Taiwan searches for 152 missing Vietnamese tourists

TAIPEI - A search is underway for 152 Vietnamese who arrived in Taiwan on tourist visas, the authorities said on Wednesday (Dec 26), as local media reported they may have come to the island to work illegally.

The tourists were issued visas under an initiative launched three years ago to attract more visitors to Taiwan from South and South-east Asia.

A total of 153 Vietnamese arrived in southern Kaohsiung city over the weekend - and only one has been tracked down, according to Taiwan's National Immigration Agency.

"The agency has set up a task force and worked with the police to investigate the tourists who are unaccounted for and the group behind them," it said in a statement, without elaborating.

Local media speculated that the Vietnamese may have come to Taiwan to work illegally.

They face deportation and a three- to five-year ban from the island, the immigration agency said.

About 150 tourists had previously gone missing under the programme, according to the Tourism Bureau, though it is not clear how many of them were found.

Meanwhile, Vietnam's Ministry of Foreign Affairs told AFP it had asked Taiwanese authorities for clarification on the case and sought coordination so that tourism and exchange programmes for both sides would not be affected.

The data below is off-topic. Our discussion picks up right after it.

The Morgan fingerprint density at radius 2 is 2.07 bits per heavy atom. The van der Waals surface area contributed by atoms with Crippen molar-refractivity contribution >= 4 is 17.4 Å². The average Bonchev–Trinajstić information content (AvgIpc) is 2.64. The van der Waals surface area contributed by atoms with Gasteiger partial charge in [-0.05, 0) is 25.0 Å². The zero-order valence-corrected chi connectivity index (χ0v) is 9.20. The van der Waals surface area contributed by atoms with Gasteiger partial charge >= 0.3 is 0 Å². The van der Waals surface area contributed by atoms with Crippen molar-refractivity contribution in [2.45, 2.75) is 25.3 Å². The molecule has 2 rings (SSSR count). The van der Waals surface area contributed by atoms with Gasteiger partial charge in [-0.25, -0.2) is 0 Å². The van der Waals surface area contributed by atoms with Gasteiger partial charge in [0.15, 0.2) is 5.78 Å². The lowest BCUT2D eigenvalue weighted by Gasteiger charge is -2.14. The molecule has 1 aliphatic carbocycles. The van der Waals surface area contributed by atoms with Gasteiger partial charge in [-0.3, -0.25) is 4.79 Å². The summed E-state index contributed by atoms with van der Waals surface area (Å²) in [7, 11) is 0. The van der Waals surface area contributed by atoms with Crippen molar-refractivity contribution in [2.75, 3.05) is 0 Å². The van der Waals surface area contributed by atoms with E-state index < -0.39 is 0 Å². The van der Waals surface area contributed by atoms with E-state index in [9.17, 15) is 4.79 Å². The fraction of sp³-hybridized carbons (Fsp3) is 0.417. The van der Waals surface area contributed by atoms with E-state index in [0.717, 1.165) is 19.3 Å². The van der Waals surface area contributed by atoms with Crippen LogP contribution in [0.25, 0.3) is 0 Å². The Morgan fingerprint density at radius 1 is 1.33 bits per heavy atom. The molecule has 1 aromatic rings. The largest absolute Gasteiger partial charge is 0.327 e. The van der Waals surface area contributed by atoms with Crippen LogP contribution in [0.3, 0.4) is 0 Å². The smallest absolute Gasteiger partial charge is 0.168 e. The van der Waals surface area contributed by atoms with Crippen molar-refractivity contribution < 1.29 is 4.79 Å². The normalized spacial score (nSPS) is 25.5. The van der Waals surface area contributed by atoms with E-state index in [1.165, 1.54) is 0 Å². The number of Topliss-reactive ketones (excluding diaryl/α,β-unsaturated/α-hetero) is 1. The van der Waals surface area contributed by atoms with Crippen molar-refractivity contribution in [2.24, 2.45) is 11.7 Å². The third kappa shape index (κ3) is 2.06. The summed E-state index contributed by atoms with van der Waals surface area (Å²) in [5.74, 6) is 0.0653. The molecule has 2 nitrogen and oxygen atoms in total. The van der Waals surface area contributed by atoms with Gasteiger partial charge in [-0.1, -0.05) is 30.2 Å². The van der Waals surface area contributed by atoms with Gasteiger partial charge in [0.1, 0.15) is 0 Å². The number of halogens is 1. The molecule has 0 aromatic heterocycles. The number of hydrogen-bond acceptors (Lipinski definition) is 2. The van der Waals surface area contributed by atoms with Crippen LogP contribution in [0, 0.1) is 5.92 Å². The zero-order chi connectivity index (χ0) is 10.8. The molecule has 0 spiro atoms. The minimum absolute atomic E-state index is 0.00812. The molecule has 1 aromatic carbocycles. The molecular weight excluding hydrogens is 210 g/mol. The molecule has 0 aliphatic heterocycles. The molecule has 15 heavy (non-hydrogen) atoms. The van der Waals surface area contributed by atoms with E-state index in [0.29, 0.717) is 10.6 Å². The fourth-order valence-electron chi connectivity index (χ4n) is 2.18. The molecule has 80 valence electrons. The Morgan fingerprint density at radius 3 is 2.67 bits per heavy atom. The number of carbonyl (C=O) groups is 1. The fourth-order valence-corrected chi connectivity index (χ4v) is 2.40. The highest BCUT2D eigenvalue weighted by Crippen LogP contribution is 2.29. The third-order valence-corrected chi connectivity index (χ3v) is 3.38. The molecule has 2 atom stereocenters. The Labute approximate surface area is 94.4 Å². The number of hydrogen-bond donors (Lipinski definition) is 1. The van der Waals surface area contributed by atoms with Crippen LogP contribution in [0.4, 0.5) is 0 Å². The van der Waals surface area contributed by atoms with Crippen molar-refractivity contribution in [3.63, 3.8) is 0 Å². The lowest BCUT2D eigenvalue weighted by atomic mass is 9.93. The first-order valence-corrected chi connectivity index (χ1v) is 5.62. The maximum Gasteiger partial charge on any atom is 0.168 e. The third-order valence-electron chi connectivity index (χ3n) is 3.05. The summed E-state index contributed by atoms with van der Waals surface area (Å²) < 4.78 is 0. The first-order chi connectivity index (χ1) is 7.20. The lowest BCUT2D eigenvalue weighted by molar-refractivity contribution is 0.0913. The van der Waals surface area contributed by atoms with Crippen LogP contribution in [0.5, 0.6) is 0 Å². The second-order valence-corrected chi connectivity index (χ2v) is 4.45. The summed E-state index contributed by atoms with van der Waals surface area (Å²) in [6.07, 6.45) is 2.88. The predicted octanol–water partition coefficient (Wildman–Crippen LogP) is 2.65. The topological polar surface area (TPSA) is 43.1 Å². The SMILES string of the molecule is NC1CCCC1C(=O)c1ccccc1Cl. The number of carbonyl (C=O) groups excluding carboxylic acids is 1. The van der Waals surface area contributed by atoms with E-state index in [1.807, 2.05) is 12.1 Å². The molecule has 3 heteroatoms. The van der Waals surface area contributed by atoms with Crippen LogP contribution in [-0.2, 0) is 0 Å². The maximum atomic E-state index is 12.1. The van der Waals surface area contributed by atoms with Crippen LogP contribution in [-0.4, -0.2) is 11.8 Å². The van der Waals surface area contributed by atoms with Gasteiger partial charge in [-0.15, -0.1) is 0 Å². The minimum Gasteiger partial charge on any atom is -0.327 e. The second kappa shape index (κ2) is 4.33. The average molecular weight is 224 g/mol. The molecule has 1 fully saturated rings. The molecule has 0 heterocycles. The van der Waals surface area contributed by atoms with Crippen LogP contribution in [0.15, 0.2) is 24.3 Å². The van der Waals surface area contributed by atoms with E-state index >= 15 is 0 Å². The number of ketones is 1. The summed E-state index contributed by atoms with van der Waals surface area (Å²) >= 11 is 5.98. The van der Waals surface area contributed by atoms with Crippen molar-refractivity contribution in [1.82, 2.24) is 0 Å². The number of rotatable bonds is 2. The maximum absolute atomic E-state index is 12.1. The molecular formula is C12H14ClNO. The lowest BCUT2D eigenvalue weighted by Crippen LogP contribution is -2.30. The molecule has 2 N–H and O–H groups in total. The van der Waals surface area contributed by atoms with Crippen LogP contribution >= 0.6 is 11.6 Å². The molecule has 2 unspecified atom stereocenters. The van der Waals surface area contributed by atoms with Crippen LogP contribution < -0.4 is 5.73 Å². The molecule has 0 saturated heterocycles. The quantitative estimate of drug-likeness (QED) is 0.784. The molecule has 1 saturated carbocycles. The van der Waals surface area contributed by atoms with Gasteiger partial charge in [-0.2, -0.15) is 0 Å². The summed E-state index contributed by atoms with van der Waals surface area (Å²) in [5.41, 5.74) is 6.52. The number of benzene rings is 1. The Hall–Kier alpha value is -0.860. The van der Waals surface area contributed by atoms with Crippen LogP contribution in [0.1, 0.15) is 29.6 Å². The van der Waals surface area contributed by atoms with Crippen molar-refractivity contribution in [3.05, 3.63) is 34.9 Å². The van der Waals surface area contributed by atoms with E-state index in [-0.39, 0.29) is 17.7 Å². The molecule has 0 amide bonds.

The visas of the missing Vietnamese have been revoked and Taiwan's representative office in Vietnam has suspended issuing tourist visas to another 182 Vietnamese whose applications were approved by the Tourism Bureau, Taiwan's Foreign Ministry said.

The tourism programme is part of Taiwan's "southbound policy", which targets 16 South and South-east Asian countries, as well as Australia and New Zealand, in a bid to boost tourism as arrivals from mainland China decline.

The number of tourists from the Chinese mainland has slid dramatically as cross-strait ties deteriorate, with speculation that the mainland authorities are turning off the taps to pressure the pro-independence government of President Tsai Ing-wen, who came to office in 2016. China views Taiwan as a renegade province.